2007 proved to be a successful year for Up Late, and Sumner's career as a viable talk show host continued to spiral upward, when he met and befriended his right-hand woman, Miranda Enzor.
Schooled in print media, she had no prior experience in film production. "I honestly knew nothing about television the first time I met Ben, so interviewing him for an article was really an opportunity for me to learn how it all works. In high school when I was really focused on journalism, I had one TV show in particular that I loved the writing style and I thought, 'Maybe someday I'll write for TV..." It was really a thought I laughed off because I pictured myself doing it at age 35 or 40 at the time," Enzor recalled.
"Initially, Ben asked me to do some freelance projects for him, like write-ups for his Web site, and eventually testing me out with writing actual show content. I was definitely excited to write for him because it was a chance to learn more. More than anything, I was shocked he was willing to give me a chance when I only had a background in print. But Ben knows what he likes and has always said he likes my writing style and the creativity I bring to it."
As the executive producer, Enzor's full-time responsibilities include booking content for the show, producing and writing. Sumner concentrates much of his time and energy to market the show, also producing commercials for Up Late's advertisers. When the time comes to edit the raw footage, the duo works together.
Said Enzor of the pair, "We balance each other out well- if one is coming up with crazy ideas, the other is there to be the voice of reason. When I came on full-time, Ben basically handed me everything and said 'Here, make the show happen and have fun' so he could focus his attention on other areas of his company. It was a bit daunting to be given that much control, but it also made me realize I'm considered an equal which I really appreciate- most 24-year-olds don't have that."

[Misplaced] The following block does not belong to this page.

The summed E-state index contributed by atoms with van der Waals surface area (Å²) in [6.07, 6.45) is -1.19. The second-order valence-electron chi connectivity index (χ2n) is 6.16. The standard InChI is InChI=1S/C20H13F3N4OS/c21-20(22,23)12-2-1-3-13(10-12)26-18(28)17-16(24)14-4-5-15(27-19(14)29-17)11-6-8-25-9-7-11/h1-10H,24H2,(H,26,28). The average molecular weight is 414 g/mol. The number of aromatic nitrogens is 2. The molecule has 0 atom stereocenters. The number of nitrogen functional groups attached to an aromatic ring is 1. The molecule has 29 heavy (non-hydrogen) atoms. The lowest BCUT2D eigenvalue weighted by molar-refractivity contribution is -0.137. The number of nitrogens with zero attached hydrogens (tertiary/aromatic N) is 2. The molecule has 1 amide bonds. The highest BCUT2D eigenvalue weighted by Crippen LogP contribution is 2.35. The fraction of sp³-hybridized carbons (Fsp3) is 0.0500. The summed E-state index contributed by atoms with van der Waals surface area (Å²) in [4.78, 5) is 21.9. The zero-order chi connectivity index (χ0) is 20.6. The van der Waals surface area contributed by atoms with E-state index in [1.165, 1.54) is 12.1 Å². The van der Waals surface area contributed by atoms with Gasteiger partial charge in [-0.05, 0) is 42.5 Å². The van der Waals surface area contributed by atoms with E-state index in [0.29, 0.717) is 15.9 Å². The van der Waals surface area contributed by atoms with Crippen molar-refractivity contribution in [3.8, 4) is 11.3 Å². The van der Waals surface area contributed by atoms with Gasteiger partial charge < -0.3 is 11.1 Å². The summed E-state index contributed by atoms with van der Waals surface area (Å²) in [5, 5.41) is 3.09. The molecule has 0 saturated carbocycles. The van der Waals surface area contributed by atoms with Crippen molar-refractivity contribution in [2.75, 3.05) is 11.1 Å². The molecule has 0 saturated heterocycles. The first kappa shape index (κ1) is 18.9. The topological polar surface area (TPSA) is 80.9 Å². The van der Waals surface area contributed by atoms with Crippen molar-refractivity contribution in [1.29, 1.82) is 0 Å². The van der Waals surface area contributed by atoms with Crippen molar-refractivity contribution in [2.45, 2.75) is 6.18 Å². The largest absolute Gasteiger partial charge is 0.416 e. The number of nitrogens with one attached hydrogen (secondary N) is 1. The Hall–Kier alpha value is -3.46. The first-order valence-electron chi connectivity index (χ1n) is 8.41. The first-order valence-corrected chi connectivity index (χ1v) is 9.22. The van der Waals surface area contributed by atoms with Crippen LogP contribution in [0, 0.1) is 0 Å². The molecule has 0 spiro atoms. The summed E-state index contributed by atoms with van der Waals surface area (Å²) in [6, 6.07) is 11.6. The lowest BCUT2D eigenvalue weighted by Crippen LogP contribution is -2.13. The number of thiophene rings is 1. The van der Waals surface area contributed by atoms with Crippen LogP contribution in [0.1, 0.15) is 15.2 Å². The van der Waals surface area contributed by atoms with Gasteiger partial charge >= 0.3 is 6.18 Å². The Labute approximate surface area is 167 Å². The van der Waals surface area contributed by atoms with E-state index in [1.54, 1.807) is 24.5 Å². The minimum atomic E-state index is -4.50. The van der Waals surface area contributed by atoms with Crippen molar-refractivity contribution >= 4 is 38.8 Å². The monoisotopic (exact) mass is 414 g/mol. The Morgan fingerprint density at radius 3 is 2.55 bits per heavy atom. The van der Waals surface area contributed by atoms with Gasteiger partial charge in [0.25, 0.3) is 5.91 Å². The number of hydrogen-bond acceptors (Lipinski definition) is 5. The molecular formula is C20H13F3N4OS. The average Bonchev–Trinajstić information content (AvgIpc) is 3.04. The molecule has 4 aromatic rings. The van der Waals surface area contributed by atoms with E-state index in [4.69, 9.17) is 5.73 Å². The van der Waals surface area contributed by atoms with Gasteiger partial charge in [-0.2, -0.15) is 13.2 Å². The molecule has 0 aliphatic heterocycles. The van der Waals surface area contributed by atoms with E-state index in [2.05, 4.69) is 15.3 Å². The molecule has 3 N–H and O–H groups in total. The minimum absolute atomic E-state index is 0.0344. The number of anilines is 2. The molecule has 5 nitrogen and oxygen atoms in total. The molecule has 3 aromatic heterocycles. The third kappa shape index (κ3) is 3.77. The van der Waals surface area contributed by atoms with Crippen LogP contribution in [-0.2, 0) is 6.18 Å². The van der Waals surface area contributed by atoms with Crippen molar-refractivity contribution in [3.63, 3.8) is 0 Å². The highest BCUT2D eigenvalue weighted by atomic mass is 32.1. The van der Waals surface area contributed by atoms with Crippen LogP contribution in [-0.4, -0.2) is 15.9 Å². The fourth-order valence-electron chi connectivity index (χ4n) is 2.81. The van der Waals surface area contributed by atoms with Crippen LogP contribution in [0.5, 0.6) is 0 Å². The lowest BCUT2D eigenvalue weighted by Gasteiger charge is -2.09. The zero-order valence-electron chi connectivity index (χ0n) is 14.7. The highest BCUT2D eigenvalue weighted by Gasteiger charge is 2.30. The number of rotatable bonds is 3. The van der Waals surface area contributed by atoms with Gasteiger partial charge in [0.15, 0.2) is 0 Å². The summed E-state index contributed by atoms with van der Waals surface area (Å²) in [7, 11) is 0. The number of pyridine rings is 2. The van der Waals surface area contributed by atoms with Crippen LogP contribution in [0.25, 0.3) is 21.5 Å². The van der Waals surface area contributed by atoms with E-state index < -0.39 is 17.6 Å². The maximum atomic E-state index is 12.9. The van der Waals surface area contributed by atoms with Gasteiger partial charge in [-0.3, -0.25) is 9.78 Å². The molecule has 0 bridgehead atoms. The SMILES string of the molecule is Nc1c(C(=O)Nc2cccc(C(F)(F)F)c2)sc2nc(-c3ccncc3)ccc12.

Her presence at Lights On has allowed Sumner to enhance his marketing strategies, helping Up Late evolve in such a short time to what it is today. Its success indicates that Tulsa wanted a show like this. Sumner pointed out, though, that he wouldn't have put forth the effort if he didn't believe that Up Late would catch on. Still though, "It's amazing how the community has come and supported the show," he said beaming.
Here's to You, Tulsa
Indeed, Up Late with Ben Sumner is community-oriented, featuring different artists, musicians, restaurateurs, community activists and other various public figures every week. In the two years it has run, the show has never seen a re-run. "A lot of people don't realize how much community involvement there really is out there. That's my favorite part of the show...it's all about bringing strangers together so you get to know everyone," he said.
One of Sumner's favorite guests thus far was also one of his first- Mayor Kathy Taylor. The show was relatively unknown at the time, and she jumped right in despite being unsure how the taping might transpire. "She was the first one to take the risk and say, 'Let's do it, let's see what this guy's gonna do when he puts me up there,' because I could have said anything. It's late night, so you can almost say anything," said Sumner, who has managed to behave himself. Mayor Taylor has since returned to the show about 10 times. "He's a great interviewer," she said, "You can see his enthusiasm for the city."
Likewise, Sumner's palpable desire to expand and improve upon the show has recently yielded an exciting development: the live audience, an important fixture in any talk show. Future plans also include more air times and covering a larger area (OKC events). He hopes to break ground for the new studio in January 2009 and move into the new site by 2010. The lot is located downtown at Denver and Edison, site of the Abbott Mansion that burned down in 2004.
Sumner designed the studio with floor to ceiling windows overlooking downtown Tulsa, which will make Up Late with Ben Sumner the "only late night talk show that has the real view of downtown skyline as a backdrop," he said.
Sumner intends to air Up Late as long as it continues to please viewers and bolster the local entertainment scene. The feedback he receives from Tulsans will determine the fate of the show. "If they don't want it, then I'm not here. This show is not about me, even though it is Up Late with Ben Sumner, it is about Tulsa...The way I like to look at it: I am the host, I provide the stage, Tulsa provides the talent."